We kept moving up in the corrals and I crossed the Start Line around 6:42 or so. My goal was to go under two hours and I knew I would need to run a smart race. The first 5-6 miles are pretty flat with a couple of rolling hills by the bridges. The largest ascent happens between miles 6-9 and then the rest of the race is downhill or flat.

With this in mind, I knew I had to take advantage of the miles at the beginning of the race. However, my first mile came in at about 9:55 because there were just so many people. I did my best to bob and weave, but it was still too slow. I knew I had to pick up the pace from that point forward.

I was rolling along pretty good and took my first shot block at mile 3. Shortly after mile 5 is when the climb began so I took another shot block at mile 6. I did not want my legs to die on me, so during this part of the race I paid careful attention to my running form, effort exerted, and pace. I expected to lose some time during these miles, but knew I could gain time on the descent. I hit the 6.8 mile mark at 1:04:53 – a 9:30 pace which was much too slow for a sub two hour finish.

I decided to shake things up at that point. I had been listening to podcasts up until that point, but decided I needed some music. That proved to be just the ticket! Starting around mile 8 I kicked into high gear and found my stride. I kept repeating, “Do what you can’t!” in my head. If you’re a Casey Neistat fan, you’ll understand the reference.

Starting around mile 10 (I think) there is a really, really nice downhill portion of the race which feels like it last for a long time. I passed a lot of people on this mile because I knew I had a sub two in me. I was just hoping that my legs wouldn’t give out!

During this part of the race, I got to pass a lot of people who had funny signs. “Run like you stole the Death Star plans” was probably my favorite one. It’s good to laugh during a race!

I was doing great until I got to mile 12. At that point, my legs were spent and they were very angry with me. I knew that I was on the line of a sub two so I needed to give it everything I had. But it was so painful. I remember coming around the corner with less than half a mile remaining. My stomach started to hurt and I kind of felt like I might throw up. But thankfully I could see the finish swine in the distance. I put my head down and kept churning my legs.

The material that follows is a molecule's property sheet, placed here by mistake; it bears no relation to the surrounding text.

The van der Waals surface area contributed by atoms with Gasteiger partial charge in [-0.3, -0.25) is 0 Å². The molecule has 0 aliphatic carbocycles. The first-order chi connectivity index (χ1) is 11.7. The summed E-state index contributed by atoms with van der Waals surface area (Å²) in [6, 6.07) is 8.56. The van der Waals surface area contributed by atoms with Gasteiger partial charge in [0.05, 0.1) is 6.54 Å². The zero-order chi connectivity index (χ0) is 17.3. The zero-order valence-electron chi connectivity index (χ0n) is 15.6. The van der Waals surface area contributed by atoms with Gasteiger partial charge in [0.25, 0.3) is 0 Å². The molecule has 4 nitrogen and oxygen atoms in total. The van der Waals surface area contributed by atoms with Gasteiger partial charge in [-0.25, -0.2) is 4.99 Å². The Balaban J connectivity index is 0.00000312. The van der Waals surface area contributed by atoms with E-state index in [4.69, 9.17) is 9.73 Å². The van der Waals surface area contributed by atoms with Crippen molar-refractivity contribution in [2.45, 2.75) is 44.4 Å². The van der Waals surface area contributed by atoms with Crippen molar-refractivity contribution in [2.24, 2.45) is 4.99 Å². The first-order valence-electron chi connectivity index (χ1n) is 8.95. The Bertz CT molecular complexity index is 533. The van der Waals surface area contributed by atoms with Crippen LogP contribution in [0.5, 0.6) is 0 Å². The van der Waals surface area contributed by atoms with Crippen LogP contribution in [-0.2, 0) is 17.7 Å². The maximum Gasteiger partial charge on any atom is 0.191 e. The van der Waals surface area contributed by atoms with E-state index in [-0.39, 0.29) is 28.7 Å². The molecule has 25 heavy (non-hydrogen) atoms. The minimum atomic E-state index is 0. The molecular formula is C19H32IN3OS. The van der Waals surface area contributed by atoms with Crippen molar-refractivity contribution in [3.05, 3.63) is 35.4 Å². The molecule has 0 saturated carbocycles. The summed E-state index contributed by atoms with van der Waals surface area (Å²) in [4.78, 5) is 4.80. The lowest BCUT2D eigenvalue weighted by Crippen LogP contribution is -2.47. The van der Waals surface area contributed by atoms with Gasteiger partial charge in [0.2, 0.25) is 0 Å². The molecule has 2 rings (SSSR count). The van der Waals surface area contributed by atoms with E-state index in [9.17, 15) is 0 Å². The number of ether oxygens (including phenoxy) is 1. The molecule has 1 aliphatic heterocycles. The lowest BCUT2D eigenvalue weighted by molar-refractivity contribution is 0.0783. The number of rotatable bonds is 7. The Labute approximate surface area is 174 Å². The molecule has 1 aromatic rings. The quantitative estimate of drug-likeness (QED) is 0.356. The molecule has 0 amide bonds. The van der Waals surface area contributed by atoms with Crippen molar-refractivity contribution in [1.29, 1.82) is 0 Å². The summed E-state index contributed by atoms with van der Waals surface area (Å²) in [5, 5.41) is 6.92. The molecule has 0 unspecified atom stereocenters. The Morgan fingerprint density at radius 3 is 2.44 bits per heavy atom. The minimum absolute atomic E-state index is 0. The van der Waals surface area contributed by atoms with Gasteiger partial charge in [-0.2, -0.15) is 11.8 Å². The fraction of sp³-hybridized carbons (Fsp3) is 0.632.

I crossed the finish line knowing I had given it my best shot and came in at 2:00:15!

I did not hit the sub two hour mark, but it was a PR! My husband told me I should be so proud of myself – especially considering how slow that first mile was because of all the people. I just kept thinking that I was 15 seconds shy of my goal. But, he’s right! I still got a PR on a super challenging course and that is something to be proud of! And hey, with that sub two goal still out there, that means I can sign up for another race, right? RIGHT.

I should also mention that the finisher’s medal for the Pig is gorgeous! This year’s theme was Pigmoji which I was not a fan of, but the medal is so pretty. Definitely my favorite one to date! After getting my medal, I continued down the chute. They had so much FOOD!

Let me try to list it out for you: water, gatorade, fruit cups, oranges, bananas, pizza, chips, pretzels, Starburst, Skittles, M&M’s, and cookies. There was probably more, but I was kind of in a daze.

I only wish that they gave finishers a bag to keep all that stuff in. I only grabbed a fruit cup, a banana, water, and an orange because that was all I could carry.

In conclusion, the Flying Pig was my favorite race to date! The expo was great, parking was easy, the course was challenging, and the medal was awesome. The organizers definitely thought through every little detail and it showed! This is the first race I’ve done that I would consider doing again!

I’ve also now officially checked two states off the list. 48 to go!

Have you run Flying Pig? Let me hear about your experience in the comments below.

Pigs really do fly,